Seong-Jin Cho and Semyon Bychkov’s Czech Philharmonic truly distinguish themselves in Budapest

HungaryHungary Bartók Spring International Arts Weeks 2023 festival [1]: Semyon Bychkov (conductor), Seong-Jin Cho (pianist), Czech Philharmonic. MŰPA, Budapest, 31.3.2023. (AK)

Seong-Jin Cho plays with the Czech Philharmonic

Bartók – The Miraculous Mandarin, Op.19 (orchestral version)
Thierry EscaichSymphonic Etudes for piano and orchestra
Stravinsky Petrushka, 1947 revised version

The recent Bartók Spring festival in Budapest, subtitled as International Arts Week, did indeed open (31st March) as well as closed (16th April) with notable international orchestras from outside Hungary.

The opening concert was a dignified, high quality as well as exciting concert, delivered by the Czech Philharmonic under the direction of their music director Semyon Bychkov.

Bychkov’s evident mastery of complicated scores and large orchestral forces made their taxing programme sound exciting as well as wholly satisfying without any hints of the inherent musical and technical difficulties.

The pairing of ballet scores by Bartók and Stravinsky are wholly justified in all dimensions. Composed only eight years apart – Petrushka premiered in 1911, Bartók completed the Mandarin in 1919 – both compositions are scored for large forces (although Petrushka’s 1947 revised version is slightly slimmed down), with Bartók adding even an organ to the regular orchestral instruments which in both scores also include piano, celeste and harp.

Arguably, the characters of Petrushka and the Mandarin have much in common: both are outsiders whose love is rejected but ultimately both triumph in unexpected conclusion.

Bartók and Stravinsky had an uneven appreciation of each other. Bartók not only respected Stravinsky but often singled him out as a genius whose compositions are unique, often drawing from folk music. Stravinsky was less kind about Bartók; he could not understand Bartók’s life-long commitment to folk music. Furthermore, Stravinsky denied any folk music influence on his own compositions, yet some of his music – especially his ballet music – clearly show some Russian elements. The fourth part of Petrushka, Shrove-Tide Fair, is jubilant with what I have known over the decades as a Russian folk song.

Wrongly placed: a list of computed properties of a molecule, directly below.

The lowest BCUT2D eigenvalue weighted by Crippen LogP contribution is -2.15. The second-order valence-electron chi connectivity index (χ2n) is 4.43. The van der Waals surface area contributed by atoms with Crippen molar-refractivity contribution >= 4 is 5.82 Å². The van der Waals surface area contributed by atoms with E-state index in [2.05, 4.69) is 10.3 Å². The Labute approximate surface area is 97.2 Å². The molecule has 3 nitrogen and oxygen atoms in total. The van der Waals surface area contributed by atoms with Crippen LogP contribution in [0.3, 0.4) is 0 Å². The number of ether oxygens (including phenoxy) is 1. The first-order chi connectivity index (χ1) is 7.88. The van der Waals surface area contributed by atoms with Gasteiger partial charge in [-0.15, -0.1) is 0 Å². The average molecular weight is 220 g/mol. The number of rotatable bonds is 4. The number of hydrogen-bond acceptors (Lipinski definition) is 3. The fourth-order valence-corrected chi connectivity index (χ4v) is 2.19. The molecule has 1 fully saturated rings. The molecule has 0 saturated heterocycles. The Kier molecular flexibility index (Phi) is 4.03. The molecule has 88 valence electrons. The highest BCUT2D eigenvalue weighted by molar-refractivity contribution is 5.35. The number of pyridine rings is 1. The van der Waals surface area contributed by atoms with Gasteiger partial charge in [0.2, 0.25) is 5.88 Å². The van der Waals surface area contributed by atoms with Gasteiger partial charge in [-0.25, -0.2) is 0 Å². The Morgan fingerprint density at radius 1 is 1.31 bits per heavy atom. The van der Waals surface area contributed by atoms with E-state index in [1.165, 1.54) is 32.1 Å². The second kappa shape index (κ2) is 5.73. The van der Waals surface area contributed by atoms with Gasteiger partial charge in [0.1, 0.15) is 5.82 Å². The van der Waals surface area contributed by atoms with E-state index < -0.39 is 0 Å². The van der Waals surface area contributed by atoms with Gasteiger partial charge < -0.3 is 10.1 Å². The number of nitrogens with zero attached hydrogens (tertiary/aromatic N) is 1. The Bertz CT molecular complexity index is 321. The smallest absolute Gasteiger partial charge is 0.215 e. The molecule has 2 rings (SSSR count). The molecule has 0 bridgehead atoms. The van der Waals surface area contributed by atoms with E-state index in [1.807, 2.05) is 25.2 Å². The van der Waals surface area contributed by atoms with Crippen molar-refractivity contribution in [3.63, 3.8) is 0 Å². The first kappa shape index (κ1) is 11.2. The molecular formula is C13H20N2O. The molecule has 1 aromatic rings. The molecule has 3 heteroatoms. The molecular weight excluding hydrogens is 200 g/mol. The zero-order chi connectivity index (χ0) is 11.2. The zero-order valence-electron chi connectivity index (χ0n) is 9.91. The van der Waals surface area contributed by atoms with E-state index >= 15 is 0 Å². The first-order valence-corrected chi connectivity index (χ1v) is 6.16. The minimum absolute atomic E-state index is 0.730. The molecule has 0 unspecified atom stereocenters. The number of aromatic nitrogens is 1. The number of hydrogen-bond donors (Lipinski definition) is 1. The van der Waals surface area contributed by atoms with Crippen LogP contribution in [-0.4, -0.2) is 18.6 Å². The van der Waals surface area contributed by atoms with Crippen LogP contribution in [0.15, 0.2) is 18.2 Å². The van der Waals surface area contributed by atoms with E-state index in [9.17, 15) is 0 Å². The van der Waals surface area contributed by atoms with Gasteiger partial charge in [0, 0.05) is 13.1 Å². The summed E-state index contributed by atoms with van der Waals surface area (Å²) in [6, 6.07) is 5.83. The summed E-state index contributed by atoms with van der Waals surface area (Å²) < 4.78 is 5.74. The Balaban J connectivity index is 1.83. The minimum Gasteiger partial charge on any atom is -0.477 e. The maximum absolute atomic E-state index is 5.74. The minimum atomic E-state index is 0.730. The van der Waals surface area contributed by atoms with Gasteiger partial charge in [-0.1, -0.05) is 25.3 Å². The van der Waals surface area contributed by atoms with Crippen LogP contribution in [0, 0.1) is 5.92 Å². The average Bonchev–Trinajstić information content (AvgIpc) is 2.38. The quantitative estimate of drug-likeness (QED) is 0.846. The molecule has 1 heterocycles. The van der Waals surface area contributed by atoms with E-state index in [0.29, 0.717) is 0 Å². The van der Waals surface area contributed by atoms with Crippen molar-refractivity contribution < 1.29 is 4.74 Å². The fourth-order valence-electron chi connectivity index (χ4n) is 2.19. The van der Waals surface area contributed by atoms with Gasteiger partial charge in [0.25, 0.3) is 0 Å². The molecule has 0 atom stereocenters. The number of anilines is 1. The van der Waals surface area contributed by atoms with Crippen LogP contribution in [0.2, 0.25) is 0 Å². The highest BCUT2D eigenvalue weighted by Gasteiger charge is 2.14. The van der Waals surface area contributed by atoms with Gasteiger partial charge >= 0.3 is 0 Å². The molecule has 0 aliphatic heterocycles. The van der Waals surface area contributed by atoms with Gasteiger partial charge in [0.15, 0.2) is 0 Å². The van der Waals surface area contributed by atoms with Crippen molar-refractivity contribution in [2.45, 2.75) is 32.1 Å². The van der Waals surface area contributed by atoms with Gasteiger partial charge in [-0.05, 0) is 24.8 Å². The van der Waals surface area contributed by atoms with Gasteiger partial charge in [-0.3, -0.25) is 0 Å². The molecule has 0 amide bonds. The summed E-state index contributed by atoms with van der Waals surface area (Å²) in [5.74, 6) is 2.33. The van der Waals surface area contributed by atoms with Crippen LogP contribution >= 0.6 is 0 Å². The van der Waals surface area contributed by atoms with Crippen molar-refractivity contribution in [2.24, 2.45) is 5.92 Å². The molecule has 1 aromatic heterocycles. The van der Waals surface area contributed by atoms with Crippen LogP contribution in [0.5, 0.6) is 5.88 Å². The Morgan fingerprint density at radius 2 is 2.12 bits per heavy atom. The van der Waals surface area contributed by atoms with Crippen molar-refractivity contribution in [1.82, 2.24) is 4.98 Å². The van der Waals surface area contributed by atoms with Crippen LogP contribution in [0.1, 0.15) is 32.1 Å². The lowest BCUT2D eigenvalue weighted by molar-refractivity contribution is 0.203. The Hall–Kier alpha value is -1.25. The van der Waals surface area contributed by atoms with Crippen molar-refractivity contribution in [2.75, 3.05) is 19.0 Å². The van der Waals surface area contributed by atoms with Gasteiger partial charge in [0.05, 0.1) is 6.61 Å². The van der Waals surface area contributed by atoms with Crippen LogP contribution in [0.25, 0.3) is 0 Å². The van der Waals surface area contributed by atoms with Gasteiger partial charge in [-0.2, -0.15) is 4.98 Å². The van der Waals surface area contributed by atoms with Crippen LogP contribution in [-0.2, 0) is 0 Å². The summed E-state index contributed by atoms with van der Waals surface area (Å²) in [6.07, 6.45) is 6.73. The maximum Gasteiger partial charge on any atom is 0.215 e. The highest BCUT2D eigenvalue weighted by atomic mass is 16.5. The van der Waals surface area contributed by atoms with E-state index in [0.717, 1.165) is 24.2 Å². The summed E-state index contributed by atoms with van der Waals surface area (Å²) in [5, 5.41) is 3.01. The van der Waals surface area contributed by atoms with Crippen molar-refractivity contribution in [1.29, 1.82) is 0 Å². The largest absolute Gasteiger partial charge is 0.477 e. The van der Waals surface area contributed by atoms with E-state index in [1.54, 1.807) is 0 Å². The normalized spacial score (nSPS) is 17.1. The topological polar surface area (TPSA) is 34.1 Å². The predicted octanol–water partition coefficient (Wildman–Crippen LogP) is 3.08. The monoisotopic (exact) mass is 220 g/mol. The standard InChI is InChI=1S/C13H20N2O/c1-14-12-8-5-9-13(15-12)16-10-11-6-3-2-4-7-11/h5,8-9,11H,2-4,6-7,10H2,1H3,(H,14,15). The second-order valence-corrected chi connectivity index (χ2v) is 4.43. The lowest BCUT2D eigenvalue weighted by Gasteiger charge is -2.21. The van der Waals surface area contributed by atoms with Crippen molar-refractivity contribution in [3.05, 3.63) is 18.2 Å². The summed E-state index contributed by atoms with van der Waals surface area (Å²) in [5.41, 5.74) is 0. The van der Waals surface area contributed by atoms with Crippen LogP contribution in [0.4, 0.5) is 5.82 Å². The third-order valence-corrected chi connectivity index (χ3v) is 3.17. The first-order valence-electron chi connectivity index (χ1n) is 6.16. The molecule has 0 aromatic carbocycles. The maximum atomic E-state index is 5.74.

Semyon Bychkov conducts the Czech Philharmonic

Bychkov embarked on the Bartók score with utmost excitement, thus anticipating the concluding chase. Between the opening and masterly conclusion, he elicited warm singing from the orchestra with his expressive hand movements.

Petrushka received similar dedication from Bychkov, who encouraged – rather than dictated – beautiful solo contributions from clarinet, flute, trumpet and bassoon. Music consists of song and dance as, indeed, it did in Bychkov’s performance. They presented the slightly slimmed down 1947 revised version, although I counted two harps on the stage, not one.

Between Bartók and Stravinsky, we heard the second ever performance – and Hungarian premiere – of Thierry Escaich’s Symphonic Etudes that is a concerto for piano and orchestra. Commissioned by Semyon Bychkov and the Czech Philharmonic, the piece received its world premiere a fortnight earlier (16th March) in Prague, with South Korean Seong-Jin Cho as the piano soloist.

Still a young man, Seong-Jin Cho seems to have a large following, deservedly so. He tackled the four-movement composition with effortless technique, managing to create singing melodic lines and dynamic contrasts which in lesser hands might have been absent. Conductor Bychkov was rock solid and again fully committed to the score, providing the best conditions for what on first hearing felt like a very interesting piece. The programme notes indicated baroque influence – the fourth movement is titled as Toccata – but my ears heard Bartók and Stravinsky … and, of course, Escaich. A French composer and organist, a professor of composition in Paris, Escaich fitted perfectly between Bartók and Stravinsky. As for the audience, I almost forgot that I was in Hungary: I have never seen so many Korean people in one gathering. I doubt if there are so many in Budapest, they are likely to have come from Vienna and further afield.

The Czech Philharmonic truly distinguished themselves at this concert. Not surprisingly, as they have a distinguished past as well as present. In 1896, their first concert was conducted by Dvořák. It was this orchestra which premiered Mahler’s Seventh Symphony, conducted by Mahler, in 1908. Later their chief conductor was Václav Talich.

Semyon Bychkov has been leading the orchestra for the past five years. On the death of previous music director Jiří Bělohlávek, representatives of the orchestra asked Bychkov – with whom they have been working from time to time since 2013 – to be their music director and mentor. One hundred percent of the orchestra voted for Bychkov – a rare achievement – who accepted the invitation and went on to forge an even stronger bond with the orchestra. For now, the maestro’s contract with the orchestra has been extended to 2028 … rightly so.

Agnes Kory

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